PARIS - The International Cycling Union (UCI) is under pressure to reveal how shamed US rider Lance Armstrong was able to escape detection for doping for so long.
According to a number of his former team-mates, the seven-time Tour de France winner bragged about having managed to suppress a positive test for the blood booster erythropotein (EPO) on the 2001 Tour of Switzerland.
The head of the Lausanne laboratory involved confirmed to US investigators that the sample in question was disputed, although given the science at the time, it was not considered strong enough evidence to put before a court.
Simply put, the "positive" test was an assumption. Tests for EPO had only been approved two months earlier.
"It wasn't possible for my predecessor (Hein Verbruggen) to hide the result," the current president of the UCI, Pat McQuaid, said in 2010, later saying: "There was no positive test."
But the formal position of the UCI and its refusal to allow the US Anti-Doping Agency (USADA) to re-examine the test without Armstrong's consent has prompted opponents to claim it is compromised.
More troubling still for the UCI is that it accepted two donations from Armstrong between 2002 and 2005 for a total of $125,000 (78,000 pounds, 96,000 euros), which were used to buy anti-doping technology, including a blood analysis machine.
"You have to consider the context at the time. In 2002, there were no claims of doping against Armstrong," McQuaid said in 2010, although he acknowledged that the organisation would be careful in future about any similar donations in future.
The former head of the World Anti-Doping Agency (WADA), Dick Pound has meanwhile accused the UCI of turning a blind eye to Armstrong's activities.
Others, such as the wife of the former Tour winner Greg LeMond, go further by raising the possibility of corruption, claiming that sportswear manufacturer Nike donated $500,000 to suppress a positive test on the 1999 Tour.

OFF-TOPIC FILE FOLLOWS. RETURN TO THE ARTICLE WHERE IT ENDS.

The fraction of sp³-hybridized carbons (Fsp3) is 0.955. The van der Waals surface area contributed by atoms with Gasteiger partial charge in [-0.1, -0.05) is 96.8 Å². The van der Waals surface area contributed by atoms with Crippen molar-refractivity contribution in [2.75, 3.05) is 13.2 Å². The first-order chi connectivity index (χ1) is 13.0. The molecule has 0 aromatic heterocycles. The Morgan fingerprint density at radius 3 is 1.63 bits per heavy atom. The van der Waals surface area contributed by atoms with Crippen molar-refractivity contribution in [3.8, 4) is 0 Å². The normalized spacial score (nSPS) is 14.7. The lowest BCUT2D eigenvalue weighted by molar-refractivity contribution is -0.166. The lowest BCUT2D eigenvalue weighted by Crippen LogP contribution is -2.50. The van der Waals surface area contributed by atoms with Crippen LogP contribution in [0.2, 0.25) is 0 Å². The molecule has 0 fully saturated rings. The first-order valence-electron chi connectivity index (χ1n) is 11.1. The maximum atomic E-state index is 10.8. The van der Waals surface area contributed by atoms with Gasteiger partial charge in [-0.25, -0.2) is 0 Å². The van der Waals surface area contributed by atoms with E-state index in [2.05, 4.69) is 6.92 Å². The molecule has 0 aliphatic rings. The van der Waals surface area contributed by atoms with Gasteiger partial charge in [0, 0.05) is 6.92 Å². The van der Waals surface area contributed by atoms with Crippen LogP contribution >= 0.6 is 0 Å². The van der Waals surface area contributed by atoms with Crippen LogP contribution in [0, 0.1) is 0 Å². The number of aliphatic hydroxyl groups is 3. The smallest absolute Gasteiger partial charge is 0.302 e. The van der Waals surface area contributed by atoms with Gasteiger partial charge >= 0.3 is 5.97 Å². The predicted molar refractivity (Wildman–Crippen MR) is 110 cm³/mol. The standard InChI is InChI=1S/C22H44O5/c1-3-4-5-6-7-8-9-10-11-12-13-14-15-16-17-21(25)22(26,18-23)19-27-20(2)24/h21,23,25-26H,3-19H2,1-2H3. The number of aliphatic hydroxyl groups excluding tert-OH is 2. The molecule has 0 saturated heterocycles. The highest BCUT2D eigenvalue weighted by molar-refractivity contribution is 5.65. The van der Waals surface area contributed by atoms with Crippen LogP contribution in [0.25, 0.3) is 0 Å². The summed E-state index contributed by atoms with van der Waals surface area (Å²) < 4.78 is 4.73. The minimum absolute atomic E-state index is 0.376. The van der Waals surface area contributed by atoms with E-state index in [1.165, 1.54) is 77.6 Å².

Kathy LeMond based her claim on a private conversation with Armstrong's former mechanic, Julien De Vriese.
But in testimony to Armstrong's lawyers, the Belgian denied saying what was reported in detail in the 2006 book "L.A. Official" by Pierre Ballester and David Walsh.
Nike, which is still a sponsor of Armstrong, also categorically rejected what it said were "unacceptable allegations".
On dope tests, the UCI has often said that it was not the only body aware of positive results while no concrete proof has emerged to back up claims that Armstrong and his sporting director Johan Bruyneel were tipped off in advance.
If it had, the implications would undoubtedly be serious but the UCI has stated that other bodies also conducted tests on Armstrong, including the USADA, and every time the results came back negative.
A French lawyer, Thibault de Montbrial, who represented the former sporting director of the Festina team after a doping scandal after the 1998 Tour, has suggested the former head of the UCI and Armstrong had close links for a reason.
Verbruggen's alleged protection of Armstrong stemmed from a need to see the Texan and cancer survivor as the new face of cycling after a damaging series of drug cases, the lawyer added.
It seems likely, for example, that the UCI accepted a probably post-dated certificate to justify Armstrong's use of a cortisteroid on his first Tour victory in 1999.
At the time, use of the drug, which reduces swelling and can be used to treat saddle sores, was not uncommon. Laurent Brochard, from the Festina team, argued that he used it for therapeutic reasons in his world championship winning year in 1997.
But the suggestion is that was not the only time the UCI did not make sure that Armstrong played by the rules.
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